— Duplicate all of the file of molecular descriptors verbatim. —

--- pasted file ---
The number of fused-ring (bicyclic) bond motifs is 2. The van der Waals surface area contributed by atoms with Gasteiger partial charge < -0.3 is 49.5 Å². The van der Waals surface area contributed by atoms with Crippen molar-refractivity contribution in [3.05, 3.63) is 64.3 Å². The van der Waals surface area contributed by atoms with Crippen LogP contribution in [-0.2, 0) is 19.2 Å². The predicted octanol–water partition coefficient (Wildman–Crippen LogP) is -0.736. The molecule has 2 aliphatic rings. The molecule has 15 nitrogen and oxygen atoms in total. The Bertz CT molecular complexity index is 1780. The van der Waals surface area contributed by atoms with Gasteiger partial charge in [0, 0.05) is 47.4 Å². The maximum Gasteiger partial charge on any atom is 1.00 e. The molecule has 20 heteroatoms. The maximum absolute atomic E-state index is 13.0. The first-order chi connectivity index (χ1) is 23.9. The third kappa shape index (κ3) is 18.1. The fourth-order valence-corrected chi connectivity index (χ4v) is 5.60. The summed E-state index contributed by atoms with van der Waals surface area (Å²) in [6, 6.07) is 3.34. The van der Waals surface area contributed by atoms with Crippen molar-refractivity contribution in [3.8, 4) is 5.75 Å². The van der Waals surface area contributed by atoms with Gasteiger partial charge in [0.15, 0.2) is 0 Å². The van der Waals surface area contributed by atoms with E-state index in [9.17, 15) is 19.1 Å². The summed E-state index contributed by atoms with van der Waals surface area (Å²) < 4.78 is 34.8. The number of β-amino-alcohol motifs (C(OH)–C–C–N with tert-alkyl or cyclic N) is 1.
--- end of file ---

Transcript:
The number of fused-ring (bicyclic) bond motifs is 2. The van der Waals surface area contributed by atoms with Gasteiger partial charge < -0.3 is 49.5 Å². The van der Waals surface area contributed by atoms with Crippen molar-refractivity contribution in [3.05, 3.63) is 64.3 Å². The van der Waals surface area contributed by atoms with Crippen LogP contribution in [-0.2, 0) is 19.2 Å². The predicted octanol–water partition coefficient (Wildman–Crippen LogP) is -0.736. The molecule has 2 aliphatic rings. The molecule has 15 nitrogen and oxygen atoms in total. The Bertz CT molecular complexity index is 1780. The van der Waals surface area contributed by atoms with Gasteiger partial charge in [0, 0.05) is 47.4 Å². The maximum Gasteiger partial charge on any atom is 1.00 e. The molecule has 20 heteroatoms. The maximum absolute atomic E-state index is 13.0. The first-order chi connectivity index (χ1) is 23.9. The third kappa shape index (κ3) is 18.1. The fourth-order valence-corrected chi connectivity index (χ4v) is 5.60. The summed E-state index contributed by atoms with van der Waals surface area (Å²) in [6, 6.07) is 3.34. The van der Waals surface area contributed by atoms with Crippen molar-refractivity contribution in [3.8, 4) is 5.75 Å². The van der Waals surface area contributed by atoms with Gasteiger partial charge in [0.15, 0.2) is 0 Å². The van der Waals surface area contributed by atoms with E-state index in [9.17, 15) is 19.1 Å². The summed E-state index contributed by atoms with van der Waals surface area (Å²) < 4.78 is 34.8. The number of β-amino-alcohol motifs (C(OH)–C–C–N with tert-alkyl or cyclic N) is 1.